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Richard Bull: A cops cop retires
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Interim Ripon Police Chief Ed Ormonde, left, and Sergeant Steve Merchant present their retiring chief Richard Bull with a professionally mounted set of his badges from different departments where he has served for the past 34 years. - photo by GLENN KAHL

RIPON - Ripon Police Chief Richard Bull was lauded as “a cops’ cop” who most enjoyed being out on the street with his officers during his 34 years in law enforcement.

Bull was feted on his last day of work Friday during a retirement luncheon at the Ripon Community Center. Some 150 chiefs, friends and family members gathered to wish him well after his 10 years of service leading the Ripon Police Department into the 21st century.

Bull was lauded for spearheading some dramatic innovations within the department that included a take-home police car program that was focused on discouraging burglars from scouting the city’s neighborhoods.

The city-wide MESH camera network put digital video cameras throughout the city and its school campuses with the feeds going into the police dispatch center.  License plate readers have been installed above traffic lanes to spot stolen cars coming into the community with an alert going to the dispatch center.

It was through Bull’s efforts that the Department of Justice gave Ripon one of three powered parachute aviation units nationwide that has been used in finding lost rafters floating down the Stanislaus River.  The aviation unit has also played its part in discouraging home burglaries causing their incidence to drop some 64 percent in 10 months.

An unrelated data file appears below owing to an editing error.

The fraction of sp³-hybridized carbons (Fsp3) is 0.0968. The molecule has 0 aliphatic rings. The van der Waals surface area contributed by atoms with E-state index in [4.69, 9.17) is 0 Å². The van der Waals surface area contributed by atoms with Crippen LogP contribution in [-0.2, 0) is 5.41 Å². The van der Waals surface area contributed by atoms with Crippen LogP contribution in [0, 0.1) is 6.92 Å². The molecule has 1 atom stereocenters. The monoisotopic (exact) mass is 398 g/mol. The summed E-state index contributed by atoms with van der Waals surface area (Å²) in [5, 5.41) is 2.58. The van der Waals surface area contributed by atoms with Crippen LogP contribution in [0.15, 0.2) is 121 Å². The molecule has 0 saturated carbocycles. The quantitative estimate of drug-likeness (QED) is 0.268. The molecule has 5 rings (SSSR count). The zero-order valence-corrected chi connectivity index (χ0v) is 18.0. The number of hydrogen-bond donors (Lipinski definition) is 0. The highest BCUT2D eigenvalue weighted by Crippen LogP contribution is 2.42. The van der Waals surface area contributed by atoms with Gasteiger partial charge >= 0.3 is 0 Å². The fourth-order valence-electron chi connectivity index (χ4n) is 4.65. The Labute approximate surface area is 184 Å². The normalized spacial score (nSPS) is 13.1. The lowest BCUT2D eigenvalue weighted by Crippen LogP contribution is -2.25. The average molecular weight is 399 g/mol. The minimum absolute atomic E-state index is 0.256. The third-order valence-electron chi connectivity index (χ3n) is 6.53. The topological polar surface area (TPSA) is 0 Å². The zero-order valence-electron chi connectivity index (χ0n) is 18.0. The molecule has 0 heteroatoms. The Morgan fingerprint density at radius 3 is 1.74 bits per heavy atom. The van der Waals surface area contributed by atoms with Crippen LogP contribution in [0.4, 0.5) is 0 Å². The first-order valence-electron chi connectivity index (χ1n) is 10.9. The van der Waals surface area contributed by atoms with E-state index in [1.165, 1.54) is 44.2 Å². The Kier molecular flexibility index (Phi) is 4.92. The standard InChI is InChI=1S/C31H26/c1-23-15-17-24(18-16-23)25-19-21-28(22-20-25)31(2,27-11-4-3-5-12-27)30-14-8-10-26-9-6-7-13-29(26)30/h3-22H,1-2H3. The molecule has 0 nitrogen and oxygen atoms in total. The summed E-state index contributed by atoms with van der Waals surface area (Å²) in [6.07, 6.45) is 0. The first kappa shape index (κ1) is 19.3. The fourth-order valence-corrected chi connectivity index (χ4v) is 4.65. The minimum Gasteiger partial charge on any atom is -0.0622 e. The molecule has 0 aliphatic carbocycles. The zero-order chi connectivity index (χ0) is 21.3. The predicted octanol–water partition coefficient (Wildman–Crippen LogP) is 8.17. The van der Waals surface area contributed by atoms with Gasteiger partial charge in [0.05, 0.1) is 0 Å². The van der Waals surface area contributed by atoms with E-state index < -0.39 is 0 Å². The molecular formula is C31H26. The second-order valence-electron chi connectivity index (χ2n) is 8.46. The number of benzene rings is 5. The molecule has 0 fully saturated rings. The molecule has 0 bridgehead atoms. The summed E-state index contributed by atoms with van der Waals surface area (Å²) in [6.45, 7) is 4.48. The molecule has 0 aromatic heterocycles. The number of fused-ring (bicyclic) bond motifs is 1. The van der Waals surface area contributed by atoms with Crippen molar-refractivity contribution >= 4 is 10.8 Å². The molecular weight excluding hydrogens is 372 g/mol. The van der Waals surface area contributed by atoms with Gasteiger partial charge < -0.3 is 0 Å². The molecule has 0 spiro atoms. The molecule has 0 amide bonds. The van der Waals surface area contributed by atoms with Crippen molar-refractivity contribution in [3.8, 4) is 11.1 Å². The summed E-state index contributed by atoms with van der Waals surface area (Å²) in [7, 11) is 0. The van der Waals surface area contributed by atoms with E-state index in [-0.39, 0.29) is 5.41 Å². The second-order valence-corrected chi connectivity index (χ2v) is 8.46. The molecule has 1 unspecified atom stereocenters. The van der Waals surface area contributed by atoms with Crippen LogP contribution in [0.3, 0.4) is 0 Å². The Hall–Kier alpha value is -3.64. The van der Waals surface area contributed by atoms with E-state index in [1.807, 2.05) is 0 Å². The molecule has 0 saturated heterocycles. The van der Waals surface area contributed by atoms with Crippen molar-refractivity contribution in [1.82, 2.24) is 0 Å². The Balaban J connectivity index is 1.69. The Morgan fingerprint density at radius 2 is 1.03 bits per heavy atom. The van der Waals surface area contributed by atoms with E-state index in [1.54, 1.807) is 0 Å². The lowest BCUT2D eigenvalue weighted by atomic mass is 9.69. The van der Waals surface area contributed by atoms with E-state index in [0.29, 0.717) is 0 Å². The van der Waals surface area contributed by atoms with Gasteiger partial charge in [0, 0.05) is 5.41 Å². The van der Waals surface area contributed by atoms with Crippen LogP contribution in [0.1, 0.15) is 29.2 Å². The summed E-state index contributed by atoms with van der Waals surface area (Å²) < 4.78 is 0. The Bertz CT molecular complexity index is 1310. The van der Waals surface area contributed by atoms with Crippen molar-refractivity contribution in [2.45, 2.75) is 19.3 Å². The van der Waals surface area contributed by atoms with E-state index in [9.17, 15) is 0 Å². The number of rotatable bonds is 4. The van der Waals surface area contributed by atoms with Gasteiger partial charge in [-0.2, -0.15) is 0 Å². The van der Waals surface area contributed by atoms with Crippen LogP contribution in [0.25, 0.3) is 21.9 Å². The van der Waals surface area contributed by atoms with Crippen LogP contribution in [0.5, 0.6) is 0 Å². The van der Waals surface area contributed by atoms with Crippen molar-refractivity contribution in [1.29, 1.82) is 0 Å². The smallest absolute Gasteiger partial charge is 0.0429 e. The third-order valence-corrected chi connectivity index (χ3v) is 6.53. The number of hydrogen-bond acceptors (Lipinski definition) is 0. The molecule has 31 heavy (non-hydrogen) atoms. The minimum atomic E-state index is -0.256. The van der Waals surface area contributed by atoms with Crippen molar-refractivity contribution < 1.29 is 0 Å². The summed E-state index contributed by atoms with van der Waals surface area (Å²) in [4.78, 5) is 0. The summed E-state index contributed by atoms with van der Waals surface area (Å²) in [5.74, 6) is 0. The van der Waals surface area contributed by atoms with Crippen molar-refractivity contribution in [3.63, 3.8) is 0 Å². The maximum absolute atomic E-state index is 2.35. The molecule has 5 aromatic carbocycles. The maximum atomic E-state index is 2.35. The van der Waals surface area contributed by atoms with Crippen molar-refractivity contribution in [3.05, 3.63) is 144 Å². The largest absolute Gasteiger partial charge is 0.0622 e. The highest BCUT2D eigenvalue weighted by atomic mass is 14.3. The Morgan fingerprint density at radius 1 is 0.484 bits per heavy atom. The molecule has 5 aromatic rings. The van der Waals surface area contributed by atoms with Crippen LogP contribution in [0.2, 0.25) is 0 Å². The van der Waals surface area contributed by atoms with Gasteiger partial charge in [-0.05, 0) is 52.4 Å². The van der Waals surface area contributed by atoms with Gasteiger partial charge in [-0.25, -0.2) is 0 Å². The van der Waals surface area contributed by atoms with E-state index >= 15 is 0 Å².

On the city’s police patrol units, Chief Bull installed a variety of devices to make policing by his officers more effective.  Included were mobile vision video cameras, dash-mounted radar units, mobile computer systems, mobile Blue Check wireless IDs, driver license magnetic stripe readers and Noptic Thermal Imaging Devices.

The latest in a long string of state and national awards he received for his department, two statewide California Law Enforcement Challenges first place honors were granted for operations and technology.

Chief Bull began his career as a reserve officer with the Patterson Police Department. He remained in that capacity for just 10 months before he became a regular member of the Patterson Police Department where he worked through July of 1980.

It was in Patterson where Bull was ambushed when he was leaving the department and walking to his car.  He was hit nine times and was able to empty his service weapon in the direction of the flashes from the weapon.  Bull had extensive recovery time and was lauded for attempting to ignore the long-term effects of the shooting.

He then transferred to the Stanislaus County Sheriff’s Department where he served as a deputy for nearly two years.  Returning to Patterson he was elevated to a sergeant’s position for some three years before his selection as acting police chief.

Bull filled the chief position for nearly three months before being given the job permanently leading the Patterson Department for some three years until he was offered the chief’s position in the City of Red Bluff where he worked for five years before being hired as Ripon’s chief in September of 2000.

The city has hired the chief to stay on with the city as a consultant for the next year to be available to support interim chief Ed Ormonde should the need arise. Bull declined payment for his consulting duties.